Preparations underway to face challenges of developing economy

2021-06-10, 5:58pm Economy

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Bangladesh will have at least five years to deal with the challenges of transitioning from a least developed country to a developing country.

Dhaka, Jun 10 : The government is preparing an action plan that will focus on helping the businesses to be more competitive in international export  trade to face the new challenges after its graduation to a developing economy.
The plan, being prepared by the economic relations division, will include the strategies in the 8th Five Year Plan.
According to a budgetary document, the government will continue to provide all possible policy supports to businesses and provide new forms of assistance as needed.
The government has taken multiple steps to increase the overall competitiveness of the country's trade and commerce to survive in the international market by competing with products from other countries, according to the document.
 Bangladesh will have at least five years to deal with the challenges of transitioning from a least developed country to a developing country.
According to the United Nations Capital Development Fund (UNCDP) recommendation, Bangladesh's transition will be effective in 2026. It means until 2026, Bangladesh will be able to enjoy all these benefits applicable to LDCs.
However, under the current rules, Bangladesh will be able to enjoy duty-free and quota-free market access for another three years, i.e. until 2029, after entering the EU market.
“During this period, traders in Bangladesh are expected to be able to improve their competitiveness in the international market,” Finance Minister AHM Mustafa Kamal said in his budget speech expressing his high hopes.
Meanwhile, the government has taken various steps to address the challenges that Bangladesh will face as a result of its graduation from an LDC.
The UNCDP upon the request of the government has recommended that against the backdrop of COVID-19 pandemic, the preparation period for the transition will be five years instead of three. During this period, that is, until 2026, all international facilities will continue.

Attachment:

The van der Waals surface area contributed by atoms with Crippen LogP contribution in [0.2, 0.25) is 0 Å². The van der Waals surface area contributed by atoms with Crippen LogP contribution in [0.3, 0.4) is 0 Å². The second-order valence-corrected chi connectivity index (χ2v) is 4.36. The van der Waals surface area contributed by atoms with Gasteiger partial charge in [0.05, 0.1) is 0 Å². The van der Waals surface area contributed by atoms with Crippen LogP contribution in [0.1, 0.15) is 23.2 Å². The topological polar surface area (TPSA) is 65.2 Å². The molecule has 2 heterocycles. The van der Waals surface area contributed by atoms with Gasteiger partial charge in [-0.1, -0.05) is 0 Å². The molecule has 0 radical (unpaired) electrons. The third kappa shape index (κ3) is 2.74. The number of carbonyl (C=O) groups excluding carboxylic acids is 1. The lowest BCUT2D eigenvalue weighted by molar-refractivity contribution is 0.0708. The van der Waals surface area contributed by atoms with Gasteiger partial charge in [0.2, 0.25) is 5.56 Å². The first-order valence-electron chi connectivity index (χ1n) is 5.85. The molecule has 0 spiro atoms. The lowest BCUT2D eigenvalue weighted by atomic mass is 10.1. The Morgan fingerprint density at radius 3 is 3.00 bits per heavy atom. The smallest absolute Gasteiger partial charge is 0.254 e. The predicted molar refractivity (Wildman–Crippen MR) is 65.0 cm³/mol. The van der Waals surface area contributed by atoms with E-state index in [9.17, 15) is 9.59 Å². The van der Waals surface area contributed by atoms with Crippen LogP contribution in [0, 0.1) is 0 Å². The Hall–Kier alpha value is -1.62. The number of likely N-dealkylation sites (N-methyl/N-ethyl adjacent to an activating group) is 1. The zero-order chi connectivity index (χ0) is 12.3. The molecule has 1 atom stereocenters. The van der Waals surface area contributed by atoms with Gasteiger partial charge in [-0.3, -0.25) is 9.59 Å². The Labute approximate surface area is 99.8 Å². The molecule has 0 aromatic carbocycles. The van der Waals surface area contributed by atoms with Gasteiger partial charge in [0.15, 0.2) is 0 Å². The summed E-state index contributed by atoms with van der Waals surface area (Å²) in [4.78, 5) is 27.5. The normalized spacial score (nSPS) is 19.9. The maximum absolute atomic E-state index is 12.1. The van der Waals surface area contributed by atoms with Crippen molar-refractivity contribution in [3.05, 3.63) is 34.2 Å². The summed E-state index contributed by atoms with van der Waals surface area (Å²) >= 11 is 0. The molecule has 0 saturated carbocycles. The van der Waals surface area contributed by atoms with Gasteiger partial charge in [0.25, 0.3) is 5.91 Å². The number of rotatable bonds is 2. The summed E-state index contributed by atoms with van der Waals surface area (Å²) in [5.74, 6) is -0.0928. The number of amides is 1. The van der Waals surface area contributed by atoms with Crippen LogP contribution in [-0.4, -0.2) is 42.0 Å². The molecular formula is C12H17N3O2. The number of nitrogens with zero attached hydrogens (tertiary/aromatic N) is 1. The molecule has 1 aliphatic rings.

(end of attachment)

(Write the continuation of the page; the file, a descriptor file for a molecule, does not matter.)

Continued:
The LDC Group of the World Trade Organization (WTO) has put forward a proposal to ensure that all trade facilities pertaining to LDCs remain in force for another 12 years after transition.
The document said that government has already taken steps to avail the advantage of GSP+ in EU countries after the graduation.
Bangladesh on December 6, 2020 signed its maiden Preferential Trade Agreement (PTA) with Bhutan to boost bilateral trade between the two countries. Meanwhile, Bangladesh and Sri Lanka have agreed to sign a Preferential Trade Agreement (PTA) allowing duty-free access to a range of goods between the two countries and thus boost bilateral trade further.
Initiatives have already been taken to sign preferential trade agreements 11 other countries.
The government has taken effective steps to improve its ranking in the Ease of Doing Business Index to increase the flow of foreign direct investment (FDI).
The benefits of these steps are becoming evident, the document reads.
On the other hand, the government has already taken steps to set up 100 special economic zones, high-tech parks for technological advancement and implementation of various mega projects including the Padma Bridge, which will help create new jobs and increase national income.
The government is also in discussion with development partners, trade partners and relevant international organizations will continue to ensure that some important international facilities remain available event after the graduation.
"Steps have been initiated to conduct sector-wise research activities on the opportunities created by the graduation and what can be done to meet the challenges," the document reads, reports UNB.